Our role in the Olympic family
The International Olympic Committee was created by the Congress of Paris on June 23, 1894, and was entrusted with the control and development of the Modern Olympic Games. The IOC is the final authority on all questions concerning the Olympic Games and the Olympic Movement.
The Federation Internationale de Gymnastique (FIG) is recognized by the IOC and is responsible for the governance of the sport of gymnastics on the international level. The FIG establishes the rules on eligibility that each country with a national gymnastics federation must follow. Nearly 130 countries are members of the FIG.
USA Gymnastics became officially recognized by the FIG in October 1970. The following representatives of USA Gymnastics currently serve on FIG committees: Ron Froehlich, auditor; Bob Colarossi, Executive Committee member; Tonya Case, vice president of the Acrobatic Gymnastics Technical Committee; and John Roethlisberger, member of the Athletes’ Commission.
The U.S. Olympic Committee, headquartered in Colorado Springs, Colo., since 1978, is comprised of 78 member organizations, including USA Gymnastics. The USOC is recognized by the IOC and is responsible for the U.S. Olympic Team and Pan American Games Team. It is the guardian of the U.S. Olympic Movement.
Gymnastics And Its Athletes
USA Gymnastics has a variety of programs for all ages and skill levels from grassroots to advanced. USA Gymnastics strives to provide a positive learning experience for those interested in the sport of gymnastics.
At the grassroots level of gymnastics, USA Gymnastics plays a significant role. Gymnasts at this level take classes at a local USA Gymnastics member club, YMCA or YWCA, parks and recreation facility or in physical education class in school. Gymnastics is an extraordinary sport that develops flexibility, strength, grace, discipline, control, coordination, goal orientation, confidence, creativity, leadership, a healthy body and positive self-esteem. Through hard work and dedication, gymnasts can improve their abilities and possibly even represent the United States in major competitions. Athletes’ goals and objectives vary when participating in the sport of gymnastics. Different goals for gymnasts include participating in a weekly gymnastics class for fun and recreation, performing in exhibitions, competing for a high school team, competing in a Junior Olympic program, earning a college scholarship, or even making a World Championships team. More than 3,500 sanctioned meets a year are conducted with gymnasts grouped on the basis of age and ability.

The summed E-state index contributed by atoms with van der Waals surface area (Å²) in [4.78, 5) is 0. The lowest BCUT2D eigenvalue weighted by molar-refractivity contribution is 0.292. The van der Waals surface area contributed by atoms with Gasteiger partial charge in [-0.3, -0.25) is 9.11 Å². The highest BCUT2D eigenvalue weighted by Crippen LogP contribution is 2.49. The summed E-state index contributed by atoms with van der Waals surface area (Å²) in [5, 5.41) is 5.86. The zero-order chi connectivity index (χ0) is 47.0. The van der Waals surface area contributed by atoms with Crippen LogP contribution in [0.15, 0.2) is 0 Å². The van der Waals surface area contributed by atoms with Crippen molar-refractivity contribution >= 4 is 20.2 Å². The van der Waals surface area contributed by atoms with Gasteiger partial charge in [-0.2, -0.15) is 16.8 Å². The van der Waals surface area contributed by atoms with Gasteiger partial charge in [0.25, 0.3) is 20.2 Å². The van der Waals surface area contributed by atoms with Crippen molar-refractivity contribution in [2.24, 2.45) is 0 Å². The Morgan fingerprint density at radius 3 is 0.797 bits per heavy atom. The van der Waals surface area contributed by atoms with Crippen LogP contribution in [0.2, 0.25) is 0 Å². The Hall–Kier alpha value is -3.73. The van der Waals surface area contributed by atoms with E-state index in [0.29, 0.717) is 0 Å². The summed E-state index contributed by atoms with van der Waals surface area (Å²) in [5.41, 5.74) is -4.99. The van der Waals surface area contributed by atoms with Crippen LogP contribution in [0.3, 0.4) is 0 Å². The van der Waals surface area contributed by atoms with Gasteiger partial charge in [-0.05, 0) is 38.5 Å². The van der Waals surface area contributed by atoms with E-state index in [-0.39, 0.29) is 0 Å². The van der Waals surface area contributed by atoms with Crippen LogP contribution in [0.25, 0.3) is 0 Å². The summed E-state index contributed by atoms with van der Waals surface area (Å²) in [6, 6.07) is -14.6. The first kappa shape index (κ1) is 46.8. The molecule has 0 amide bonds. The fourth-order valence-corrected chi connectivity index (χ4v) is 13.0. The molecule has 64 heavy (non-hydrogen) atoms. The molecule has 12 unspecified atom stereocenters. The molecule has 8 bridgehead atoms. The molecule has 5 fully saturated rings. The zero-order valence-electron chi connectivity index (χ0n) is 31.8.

In addition to junior and senior national teams, the men’s, women’s, rhythmic and acrobatic gymnastics and trampoline and tumbling programs each have a Junior Olympic and elite development program. All the programs benefit from developmental training programs conducted by USA Gymnastics.
The National Team
The junior and senior national teams feature a designated number of gymnasts for men’s, women’s, rhythmic, trampoline and tumbling, and acrobatic gymnastics. Members of the national team are selected based on performances in the all-around at the national championships or through an alternative system established by the respective program.
The men’s national team has 28 senior and junior elite members. The junior national team is broken into two age groups, 14-15 and 16-18. The number of junior and senior members fluctuates depending on the timing within the Olympic cycle. The men’s senior national team is selected after the Winter Cup and the Visa Championships, based on performances at the event, points earned through the points-evaluation system and other factors considered by the committee. For the most part, the junior team members are chosen based on performances at the Visa Championships.
The women’s national team includes a total of 28 junior and senior members. The number of junior and senior members fluctuates depending on the timing within the Olympic cycle. In 2007, the senior national team will include gymnasts who will be 16 in the calendar year of 2008. The U.S. women’s national team is named based on finishes at the Visa Championships and approved petitions to the team.